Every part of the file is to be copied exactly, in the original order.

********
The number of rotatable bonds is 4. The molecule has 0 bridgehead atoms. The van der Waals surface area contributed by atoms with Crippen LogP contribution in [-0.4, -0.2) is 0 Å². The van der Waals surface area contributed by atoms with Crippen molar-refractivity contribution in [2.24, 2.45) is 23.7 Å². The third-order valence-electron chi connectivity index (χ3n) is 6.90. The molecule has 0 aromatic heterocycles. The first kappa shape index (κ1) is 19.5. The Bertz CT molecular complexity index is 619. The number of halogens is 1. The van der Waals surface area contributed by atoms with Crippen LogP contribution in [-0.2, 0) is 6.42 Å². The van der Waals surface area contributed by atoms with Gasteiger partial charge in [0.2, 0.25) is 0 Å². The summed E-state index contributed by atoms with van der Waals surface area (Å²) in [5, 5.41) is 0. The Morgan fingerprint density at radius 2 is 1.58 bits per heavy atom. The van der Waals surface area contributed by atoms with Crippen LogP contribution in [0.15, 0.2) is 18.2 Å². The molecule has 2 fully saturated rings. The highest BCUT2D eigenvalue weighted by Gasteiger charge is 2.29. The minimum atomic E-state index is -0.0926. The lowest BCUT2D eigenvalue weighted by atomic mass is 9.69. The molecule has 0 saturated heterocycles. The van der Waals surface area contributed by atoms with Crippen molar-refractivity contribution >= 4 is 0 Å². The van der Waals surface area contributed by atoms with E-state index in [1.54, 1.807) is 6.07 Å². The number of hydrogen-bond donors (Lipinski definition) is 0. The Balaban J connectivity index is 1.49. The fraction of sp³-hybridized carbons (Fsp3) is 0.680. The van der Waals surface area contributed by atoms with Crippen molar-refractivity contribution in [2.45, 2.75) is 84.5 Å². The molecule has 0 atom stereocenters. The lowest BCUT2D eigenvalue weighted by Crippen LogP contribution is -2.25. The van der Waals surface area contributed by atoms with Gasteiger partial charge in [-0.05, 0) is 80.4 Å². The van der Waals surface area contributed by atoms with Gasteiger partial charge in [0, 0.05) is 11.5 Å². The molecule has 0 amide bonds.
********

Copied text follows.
The number of rotatable bonds is 4. The molecule has 0 bridgehead atoms. The van der Waals surface area contributed by atoms with Crippen LogP contribution in [-0.4, -0.2) is 0 Å². The van der Waals surface area contributed by atoms with Crippen molar-refractivity contribution in [2.24, 2.45) is 23.7 Å². The third-order valence-electron chi connectivity index (χ3n) is 6.90. The molecule has 0 aromatic heterocycles. The first kappa shape index (κ1) is 19.5. The Bertz CT molecular complexity index is 619. The number of halogens is 1. The van der Waals surface area contributed by atoms with Crippen LogP contribution in [-0.2, 0) is 6.42 Å². The van der Waals surface area contributed by atoms with Gasteiger partial charge in [0.2, 0.25) is 0 Å². The summed E-state index contributed by atoms with van der Waals surface area (Å²) in [5, 5.41) is 0. The Morgan fingerprint density at radius 2 is 1.58 bits per heavy atom. The van der Waals surface area contributed by atoms with Crippen LogP contribution in [0.15, 0.2) is 18.2 Å². The molecule has 2 fully saturated rings. The highest BCUT2D eigenvalue weighted by Gasteiger charge is 2.29. The minimum atomic E-state index is -0.0926. The lowest BCUT2D eigenvalue weighted by atomic mass is 9.69. The molecule has 0 saturated heterocycles. The van der Waals surface area contributed by atoms with Crippen molar-refractivity contribution >= 4 is 0 Å². The van der Waals surface area contributed by atoms with E-state index in [1.54, 1.807) is 6.07 Å². The number of hydrogen-bond donors (Lipinski definition) is 0. The Balaban J connectivity index is 1.49. The fraction of sp³-hybridized carbons (Fsp3) is 0.680. The van der Waals surface area contributed by atoms with Crippen molar-refractivity contribution in [2.45, 2.75) is 84.5 Å². The molecule has 0 atom stereocenters. The lowest BCUT2D eigenvalue weighted by Crippen LogP contribution is -2.25. The van der Waals surface area contributed by atoms with Gasteiger partial charge in [-0.05, 0) is 80.4 Å². The van der Waals surface area contributed by atoms with Gasteiger partial charge in [0, 0.05) is 11.5 Å². The molecule has 0 amide bonds.